John Locke, John Stuart Mill, and Jean-Jacques Rousseau all dealt with the issue of political freedom within a society. John Locke's “The Second Treatise of Government”, Mill's “On Liberty”, and Rousseau’s “Discourse On The Origins of Inequality” are influential and compelling literary works which while outlining the conceptual framework of each thinker’s ideal state present divergent visions of the very nature of man and his freedom. The three have somewhat different views regarding how much freedom man ought to have in political society because they have different views regarding man's basic potential for inherently good or evil behavior, as well as the ends or purpose of political societies.
In order to examine how each thinker views man and the freedom he should have in a political society, it is necessary to define freedom or liberty from each philosopher’s perspective. John Locke states his belief that all men exist in "a state of perfect freedom to order their actions and dispose of their possessions and person as they think fit, within the bounds of the law of nature, without asking leave or depending upon the will of any other man." (Ebenstein 373) Locke believes that man exists in a state of nature and thus exists in a state of uncontrollable liberty, which has only the law of nature, or reason, to restrict it. (Ebenstein 374) However, Locke does state that man does not have the license to destroy himself or any other creature in his possession unless a legitimate purpose requires it. Locke emphasizes the ability and opportunity to own and profit from property as necessary for being free.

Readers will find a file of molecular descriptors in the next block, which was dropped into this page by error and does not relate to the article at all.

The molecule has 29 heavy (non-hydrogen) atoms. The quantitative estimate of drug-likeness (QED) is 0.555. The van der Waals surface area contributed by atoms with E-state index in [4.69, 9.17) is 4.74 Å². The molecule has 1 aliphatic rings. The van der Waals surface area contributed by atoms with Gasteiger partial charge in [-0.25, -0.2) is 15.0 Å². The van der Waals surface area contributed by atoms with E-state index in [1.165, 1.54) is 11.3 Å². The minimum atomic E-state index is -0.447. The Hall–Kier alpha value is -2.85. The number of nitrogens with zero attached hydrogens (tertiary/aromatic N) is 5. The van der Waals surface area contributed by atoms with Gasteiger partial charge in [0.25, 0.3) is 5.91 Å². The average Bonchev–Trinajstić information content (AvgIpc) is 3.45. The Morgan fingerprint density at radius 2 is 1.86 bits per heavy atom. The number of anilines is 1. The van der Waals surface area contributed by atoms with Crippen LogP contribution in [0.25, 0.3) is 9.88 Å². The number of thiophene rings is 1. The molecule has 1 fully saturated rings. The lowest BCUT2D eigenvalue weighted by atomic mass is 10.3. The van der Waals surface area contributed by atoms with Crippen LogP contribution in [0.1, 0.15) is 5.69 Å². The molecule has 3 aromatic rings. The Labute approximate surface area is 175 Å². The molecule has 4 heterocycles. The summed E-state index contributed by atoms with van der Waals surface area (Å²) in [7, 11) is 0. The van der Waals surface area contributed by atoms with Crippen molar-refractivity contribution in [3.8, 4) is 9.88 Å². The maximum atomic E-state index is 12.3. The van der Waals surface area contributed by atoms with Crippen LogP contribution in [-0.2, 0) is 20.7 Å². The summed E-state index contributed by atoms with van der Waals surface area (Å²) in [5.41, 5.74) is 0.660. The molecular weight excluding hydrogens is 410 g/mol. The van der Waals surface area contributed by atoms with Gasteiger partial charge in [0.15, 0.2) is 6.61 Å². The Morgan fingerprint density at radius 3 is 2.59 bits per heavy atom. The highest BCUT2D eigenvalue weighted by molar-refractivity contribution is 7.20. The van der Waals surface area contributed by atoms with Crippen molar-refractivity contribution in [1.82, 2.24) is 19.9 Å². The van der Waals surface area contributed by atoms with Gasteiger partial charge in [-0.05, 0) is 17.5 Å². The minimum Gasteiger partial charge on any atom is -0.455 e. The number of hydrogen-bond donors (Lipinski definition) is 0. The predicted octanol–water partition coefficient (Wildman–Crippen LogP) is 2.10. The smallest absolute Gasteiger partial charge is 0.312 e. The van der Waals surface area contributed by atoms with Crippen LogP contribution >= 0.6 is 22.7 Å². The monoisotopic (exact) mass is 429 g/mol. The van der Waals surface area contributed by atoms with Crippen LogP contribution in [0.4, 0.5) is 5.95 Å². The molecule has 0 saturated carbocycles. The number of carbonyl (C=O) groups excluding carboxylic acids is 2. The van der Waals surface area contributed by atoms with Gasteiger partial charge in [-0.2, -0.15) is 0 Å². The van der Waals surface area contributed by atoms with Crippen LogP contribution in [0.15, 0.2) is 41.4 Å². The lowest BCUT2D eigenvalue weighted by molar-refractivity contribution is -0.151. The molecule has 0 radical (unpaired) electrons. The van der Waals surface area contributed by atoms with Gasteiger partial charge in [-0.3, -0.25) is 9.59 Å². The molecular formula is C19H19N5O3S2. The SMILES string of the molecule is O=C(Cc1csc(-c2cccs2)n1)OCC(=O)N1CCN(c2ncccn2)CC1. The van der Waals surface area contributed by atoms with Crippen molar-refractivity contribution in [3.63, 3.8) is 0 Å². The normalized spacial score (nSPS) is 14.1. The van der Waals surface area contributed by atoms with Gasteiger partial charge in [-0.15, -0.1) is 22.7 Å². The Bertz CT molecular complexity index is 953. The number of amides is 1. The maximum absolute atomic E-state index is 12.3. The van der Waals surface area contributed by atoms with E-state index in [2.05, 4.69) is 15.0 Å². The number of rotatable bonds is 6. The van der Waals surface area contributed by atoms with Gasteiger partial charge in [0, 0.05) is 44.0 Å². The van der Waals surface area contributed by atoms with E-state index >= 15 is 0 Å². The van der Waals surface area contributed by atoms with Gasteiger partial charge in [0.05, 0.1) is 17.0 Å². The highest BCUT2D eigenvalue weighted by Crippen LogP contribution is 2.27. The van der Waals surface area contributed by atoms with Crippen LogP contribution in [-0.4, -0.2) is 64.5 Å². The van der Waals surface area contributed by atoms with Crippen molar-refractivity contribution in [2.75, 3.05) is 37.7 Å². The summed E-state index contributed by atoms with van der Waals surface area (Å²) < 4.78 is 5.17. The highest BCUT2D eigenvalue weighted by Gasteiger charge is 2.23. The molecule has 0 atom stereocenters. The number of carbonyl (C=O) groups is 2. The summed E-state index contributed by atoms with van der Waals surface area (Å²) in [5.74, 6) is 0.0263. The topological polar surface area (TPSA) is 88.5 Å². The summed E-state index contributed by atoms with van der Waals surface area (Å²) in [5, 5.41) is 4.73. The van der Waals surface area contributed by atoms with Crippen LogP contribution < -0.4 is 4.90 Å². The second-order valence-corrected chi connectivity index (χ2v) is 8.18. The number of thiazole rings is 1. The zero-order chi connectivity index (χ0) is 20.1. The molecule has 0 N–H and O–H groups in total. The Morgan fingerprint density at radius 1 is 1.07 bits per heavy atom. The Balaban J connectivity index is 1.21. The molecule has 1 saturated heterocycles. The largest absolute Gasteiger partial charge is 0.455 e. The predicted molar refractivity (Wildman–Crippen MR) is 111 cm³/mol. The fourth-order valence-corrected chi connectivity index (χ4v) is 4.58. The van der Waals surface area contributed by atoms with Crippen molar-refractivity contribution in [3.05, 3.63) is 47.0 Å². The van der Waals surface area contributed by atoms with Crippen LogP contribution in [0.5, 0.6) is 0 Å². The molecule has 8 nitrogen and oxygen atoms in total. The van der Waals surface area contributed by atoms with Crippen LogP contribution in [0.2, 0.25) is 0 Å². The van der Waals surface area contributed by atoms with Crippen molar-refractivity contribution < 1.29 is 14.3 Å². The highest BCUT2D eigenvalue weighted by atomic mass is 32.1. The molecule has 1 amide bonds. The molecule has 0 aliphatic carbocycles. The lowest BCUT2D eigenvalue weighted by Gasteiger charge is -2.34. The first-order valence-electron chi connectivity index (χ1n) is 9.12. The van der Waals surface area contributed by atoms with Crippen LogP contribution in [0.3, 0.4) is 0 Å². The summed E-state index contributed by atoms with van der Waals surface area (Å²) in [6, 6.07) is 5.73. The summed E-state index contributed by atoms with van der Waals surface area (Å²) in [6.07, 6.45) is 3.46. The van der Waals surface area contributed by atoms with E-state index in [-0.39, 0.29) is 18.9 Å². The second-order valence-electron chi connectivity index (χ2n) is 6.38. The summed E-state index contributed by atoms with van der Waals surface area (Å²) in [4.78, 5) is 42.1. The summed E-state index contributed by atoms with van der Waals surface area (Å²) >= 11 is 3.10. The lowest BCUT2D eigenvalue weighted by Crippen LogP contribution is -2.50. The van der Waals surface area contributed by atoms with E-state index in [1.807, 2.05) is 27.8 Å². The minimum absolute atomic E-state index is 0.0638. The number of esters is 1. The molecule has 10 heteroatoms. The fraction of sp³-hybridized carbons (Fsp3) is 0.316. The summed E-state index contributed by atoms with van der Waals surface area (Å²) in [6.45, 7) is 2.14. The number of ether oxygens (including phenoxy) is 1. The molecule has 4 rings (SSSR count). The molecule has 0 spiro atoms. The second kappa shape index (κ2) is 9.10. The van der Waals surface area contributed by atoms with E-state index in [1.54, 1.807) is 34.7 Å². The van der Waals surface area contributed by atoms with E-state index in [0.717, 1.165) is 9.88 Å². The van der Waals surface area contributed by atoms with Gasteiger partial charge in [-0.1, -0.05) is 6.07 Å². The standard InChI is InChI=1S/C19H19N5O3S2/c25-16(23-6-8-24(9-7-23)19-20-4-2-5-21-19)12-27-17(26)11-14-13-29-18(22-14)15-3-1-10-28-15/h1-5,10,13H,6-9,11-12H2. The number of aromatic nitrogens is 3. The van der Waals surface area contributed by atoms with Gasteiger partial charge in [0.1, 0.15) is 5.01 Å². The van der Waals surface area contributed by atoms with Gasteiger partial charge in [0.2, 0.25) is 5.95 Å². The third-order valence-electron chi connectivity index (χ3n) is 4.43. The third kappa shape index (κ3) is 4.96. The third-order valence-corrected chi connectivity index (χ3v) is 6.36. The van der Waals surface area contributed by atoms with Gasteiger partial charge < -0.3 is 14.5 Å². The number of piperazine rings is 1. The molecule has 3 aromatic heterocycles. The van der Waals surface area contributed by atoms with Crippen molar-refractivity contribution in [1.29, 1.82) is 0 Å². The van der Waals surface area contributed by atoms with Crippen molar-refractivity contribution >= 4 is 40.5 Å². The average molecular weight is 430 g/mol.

John Stuart Mill defines liberty in relation to three sph...
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...Mill does not implicitly trust or distrust man and therefore does not explicitly limit freedom, in fact he does define freedom in very liberal terms, however he does leave the potential for unlimited intervention into the personal freedoms of the individual by the state. This nullifies any freedoms or rights individuals are said to have because they subject to the whims and fancy of the state. All three beliefs regarding the nature of man and the purpose of the state are bound to their respective views regarding freedom, because one position perpetuates and demands a conclusion regarding another.
Cress, Donald A. Jean-Jacques Rousseau “The Basic Political Writings”. Indianapolis:
Ebenstein, William. Great Political Thinkers “From Plato to Present”. New York: Rinehart &
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